To the nuclear energy industry, clean energy isn't a new priority. At Duke Energy, we’ve been on track to provide clean, baseload generation to residents and businesses in the Carolinas since Robinson Nuclear Plant came online in 1971 – over 50 years ago. Today, over 8 million of our customers receive their power from our nuclear units.
That’s why our goal is to keep our units "chugging along" to keep the lights on – dependably, safely, efficiently and cleanly – through subsequent license renewal and exploration of new nuclear technologies.
During Nuclear Science Week, and every other day of the year, get on-board with us to learn about the value of nuclear.
Innovations in technology, like drones and robots, make it possible to improve work processes and job efficiency, which directly impacts cost savings, and further improves safety.
Although the nuclear industry has decades of operating experience, the industry is finding new ways to advance nuclear with new nuclear designs, including small modular reactors that take up less space and are less expensive to build, and advanced technologies that are even safer, more efficient and flexible. Learn more about nuclear innovation.
Did you know that the Nuclear Regulatory Commission (NRC) places restrictions on the maximum amount of electricity a nuclear power plant can produce? As technology and infrastructure improve, plants will often request an “uprate” to allow a unit to produce more electricity. Today, our 11 units are approved to generate 10,773 MW. Of Duke Energy’s total generation, nuclear accounted for 37% in 2021. And in the Carolinas alone, our nuclear units made up 50% of all generation. That’s a lot of clean energy for the Carolinas! Learn more about nuclear uprates.
Renewables like solar, hydro and wind partner well with nuclear energy – they’re all working together to reduce greenhouse gases in our atmosphere. As policies continue to develop for decarbonization, we need to keep all carbon-free technologies on the table. By operating 24/7, rain or shine, nuclear is here to carry its share of the load. In 2021, nuclear accounted for 83% of Duke Energy’s carbon-free generation, helping keep us on track. Learn more about the importance of a diverse generation portfolio.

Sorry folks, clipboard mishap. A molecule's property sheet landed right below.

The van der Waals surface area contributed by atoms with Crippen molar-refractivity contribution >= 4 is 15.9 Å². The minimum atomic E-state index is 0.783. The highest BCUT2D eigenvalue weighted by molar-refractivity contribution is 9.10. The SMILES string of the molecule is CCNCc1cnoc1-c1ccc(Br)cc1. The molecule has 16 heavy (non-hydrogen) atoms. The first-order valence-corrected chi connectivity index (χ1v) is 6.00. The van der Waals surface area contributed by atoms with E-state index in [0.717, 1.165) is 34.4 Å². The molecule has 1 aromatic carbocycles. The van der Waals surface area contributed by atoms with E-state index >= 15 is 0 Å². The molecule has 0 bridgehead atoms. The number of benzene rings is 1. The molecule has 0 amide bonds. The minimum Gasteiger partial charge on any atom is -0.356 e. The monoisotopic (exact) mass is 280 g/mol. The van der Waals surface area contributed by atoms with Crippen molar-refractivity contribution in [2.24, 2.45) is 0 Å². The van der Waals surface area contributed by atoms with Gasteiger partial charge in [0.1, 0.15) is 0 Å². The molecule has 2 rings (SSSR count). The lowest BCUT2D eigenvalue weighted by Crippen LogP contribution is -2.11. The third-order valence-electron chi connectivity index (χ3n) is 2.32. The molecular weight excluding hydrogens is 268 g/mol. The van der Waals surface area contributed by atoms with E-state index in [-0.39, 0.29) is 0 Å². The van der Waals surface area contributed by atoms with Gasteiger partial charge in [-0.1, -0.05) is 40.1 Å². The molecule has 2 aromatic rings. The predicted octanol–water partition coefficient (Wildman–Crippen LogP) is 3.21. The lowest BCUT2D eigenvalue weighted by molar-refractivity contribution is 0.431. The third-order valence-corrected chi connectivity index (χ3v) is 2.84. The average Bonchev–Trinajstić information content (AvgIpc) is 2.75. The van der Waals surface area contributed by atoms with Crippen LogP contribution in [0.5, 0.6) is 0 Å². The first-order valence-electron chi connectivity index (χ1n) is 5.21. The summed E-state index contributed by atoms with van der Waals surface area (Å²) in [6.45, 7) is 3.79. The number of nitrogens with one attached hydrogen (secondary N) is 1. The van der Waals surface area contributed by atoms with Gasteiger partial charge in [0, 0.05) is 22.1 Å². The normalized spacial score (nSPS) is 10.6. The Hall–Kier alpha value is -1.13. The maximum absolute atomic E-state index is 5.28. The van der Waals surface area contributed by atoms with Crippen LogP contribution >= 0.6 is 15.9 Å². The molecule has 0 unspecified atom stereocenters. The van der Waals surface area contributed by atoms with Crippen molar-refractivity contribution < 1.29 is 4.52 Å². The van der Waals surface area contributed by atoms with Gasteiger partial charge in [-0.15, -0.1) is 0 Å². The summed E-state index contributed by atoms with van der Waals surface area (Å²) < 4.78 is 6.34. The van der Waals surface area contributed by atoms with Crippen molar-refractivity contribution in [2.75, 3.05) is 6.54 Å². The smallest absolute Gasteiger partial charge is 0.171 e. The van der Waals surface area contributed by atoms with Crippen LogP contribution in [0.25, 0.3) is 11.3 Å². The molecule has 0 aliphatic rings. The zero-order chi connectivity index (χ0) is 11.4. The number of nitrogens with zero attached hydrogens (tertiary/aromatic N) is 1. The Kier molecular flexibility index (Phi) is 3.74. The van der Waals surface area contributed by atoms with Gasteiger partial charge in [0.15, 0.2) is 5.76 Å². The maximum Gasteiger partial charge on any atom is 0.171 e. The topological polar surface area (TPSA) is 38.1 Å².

A very efficient fuel source is used in nuclear generation – uranium. Just one uranium fuel pellet (the size of a pencil eraser or tootsie roll) contains as much energy as one ton of coal, 149 gallons of oil, or 17,000 cubic feet of natural gas. Its efficiency allows the plants to generate a lot of electricity in a small space.
Transitioning from some traditional sources of energy is key to a cleaner energy future. However, nuclear provides a large amount of energy compared to other clean sources. For example, the Office of Nuclear Energy shared an estimation that it would take 3.125 million PV (solar) panels or 431 utility-scale wind turbines to produce the same amount of power as an average nuclear plant. Learn how other fuel sources measure up.
Our commitment to a clean energy future goes further than the fuel used to generate electricity – we’ve made a commitment to protecting the environment. Through programs like aquatic studies, teaching educators about the environment and even creating pollinator gardens, our employees ensure that we are doing our part to make the world a better place.
To top it all off, the small footprint of nuclear facilities means more space for plants and wildlife to thrive! Learn more about why nuclear is good for the environment.
Accounting for 50% of the nation’s carbon-free electricity, nuclear energy can make a huge impact in lowering overall carbon emissions. The release of over 50 million tons of carbon dioxide was avoided last year because our Duke Energy nuclear fleet was operating (as opposed to the same amount of energy being generated by fossil fuels). That’s roughly the same as 10 million cars no longer being on the road. Learn more about nuclear's role in our clean energy transition.
“We’ll be there, rain or shine,” is a phrase the nuclear industry really means. In scientific terms, we’re talking about capacity factor. It’s a measure of reliability, or how often a plant is running at maximum power. Last year, our fleet matched its record high – 95.72%. Duke Energy’s nuclear fleet has had a capacity factor greater than 90% for 23 consecutive years. Learn more about the reliability of nuclear energy.